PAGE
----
Bob Jones University Hires a Non-Jones as 5th President.

Big news in fundamentalist-land.  Bob Jones University has a new president and his surname is not “Jones.”

And he did not even attend Bob Jones as an undergraduate (although he does an M.A. from the institution and is a current board member).

His name is Stephen D. Pettit and you can learn more about him here.

The announcement:

Notice that the candidates had to meet BJU standards on these issues:

  • Evangelism (I assume they are for it)
  • Fundamentalism  (I assume they are for it)
  • Biblical Separation (I assume they are for it)
  • The Charismatic Movement (I assume they are against it)
  • Reformed Theology and the New Calvinism  (I think they are against it)
  • KJV-Onlyism (I assume they are for it)
  • Contemporary Christian Music (I assume they are against it)
  • Philosophy of Christian Higher Education From a Biblical Perspective  (I assume they are for it)

5 thoughts on “Bob Jones University Hires a Non-Jones as 5th President.

  1. In public and in class they have to give at least lip service to all approved positions.

    In private they tolerate a bit more latitude–you could attend a KJV-only church or be a John Piper fanboy–but if you mentioned your private opinions in class and it caused embarrassment to the administration, your days will not be long upon the land.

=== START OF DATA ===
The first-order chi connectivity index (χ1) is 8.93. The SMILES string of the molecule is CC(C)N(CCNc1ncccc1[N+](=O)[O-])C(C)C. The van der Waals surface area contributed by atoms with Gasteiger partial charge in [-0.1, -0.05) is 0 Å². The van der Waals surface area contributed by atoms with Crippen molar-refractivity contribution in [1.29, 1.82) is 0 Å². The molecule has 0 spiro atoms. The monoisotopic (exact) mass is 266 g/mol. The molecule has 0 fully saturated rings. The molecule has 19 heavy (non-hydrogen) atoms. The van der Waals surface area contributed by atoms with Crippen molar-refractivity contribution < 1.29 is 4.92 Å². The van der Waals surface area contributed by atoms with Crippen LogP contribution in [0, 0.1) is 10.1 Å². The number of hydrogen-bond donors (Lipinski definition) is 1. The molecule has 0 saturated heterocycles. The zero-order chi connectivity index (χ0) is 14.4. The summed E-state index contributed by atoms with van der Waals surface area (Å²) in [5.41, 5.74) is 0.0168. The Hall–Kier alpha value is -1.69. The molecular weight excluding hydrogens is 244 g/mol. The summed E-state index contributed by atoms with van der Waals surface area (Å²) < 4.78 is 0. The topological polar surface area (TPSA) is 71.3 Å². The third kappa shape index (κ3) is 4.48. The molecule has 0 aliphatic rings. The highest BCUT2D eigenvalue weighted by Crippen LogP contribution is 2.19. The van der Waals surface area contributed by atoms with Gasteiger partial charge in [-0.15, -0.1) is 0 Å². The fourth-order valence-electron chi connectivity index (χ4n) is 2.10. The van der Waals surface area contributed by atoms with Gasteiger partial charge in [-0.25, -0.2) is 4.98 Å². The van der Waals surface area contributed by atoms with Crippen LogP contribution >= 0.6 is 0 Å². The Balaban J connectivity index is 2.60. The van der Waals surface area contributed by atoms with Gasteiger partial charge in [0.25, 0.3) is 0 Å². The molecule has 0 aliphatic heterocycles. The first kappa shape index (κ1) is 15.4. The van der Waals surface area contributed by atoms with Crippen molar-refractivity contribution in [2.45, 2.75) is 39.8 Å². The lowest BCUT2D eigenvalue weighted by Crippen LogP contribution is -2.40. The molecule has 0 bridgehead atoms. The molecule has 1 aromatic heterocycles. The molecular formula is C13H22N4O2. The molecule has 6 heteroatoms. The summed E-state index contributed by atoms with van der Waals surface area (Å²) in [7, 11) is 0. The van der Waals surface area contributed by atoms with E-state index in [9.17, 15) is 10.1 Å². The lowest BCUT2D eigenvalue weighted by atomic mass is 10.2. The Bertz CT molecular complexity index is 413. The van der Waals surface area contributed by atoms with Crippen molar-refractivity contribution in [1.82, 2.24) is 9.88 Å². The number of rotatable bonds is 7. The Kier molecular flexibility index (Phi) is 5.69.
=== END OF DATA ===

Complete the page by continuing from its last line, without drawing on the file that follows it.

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  2. I thought Jackson said “evangelism” as well, but a friend just pointed out to me that it's likely he meant to say “evangelicalism” rather than “evangelism.” Otherwise, referencing “broad” and “conservative” wouldn't make much sense; it's not the right jargon for evangelism in those circles. In which case, a yay for “evangelism” turns into a “nay” for evangelicalism. We might have found one of the handful of things that BJU and DG Hart would agree on. (-;

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  3. Right on all accounts except for the KJV; they are “against” it. (-:

    In '90s the Bible faculty at BJ had a knock down drag out with the KJV-only folks, especially those at Pennsacola Christian College. BJU allowed their students to use whatever Bible translation they preferred and used non-Textus Receptus manuscript collections in seminary Greek classes.

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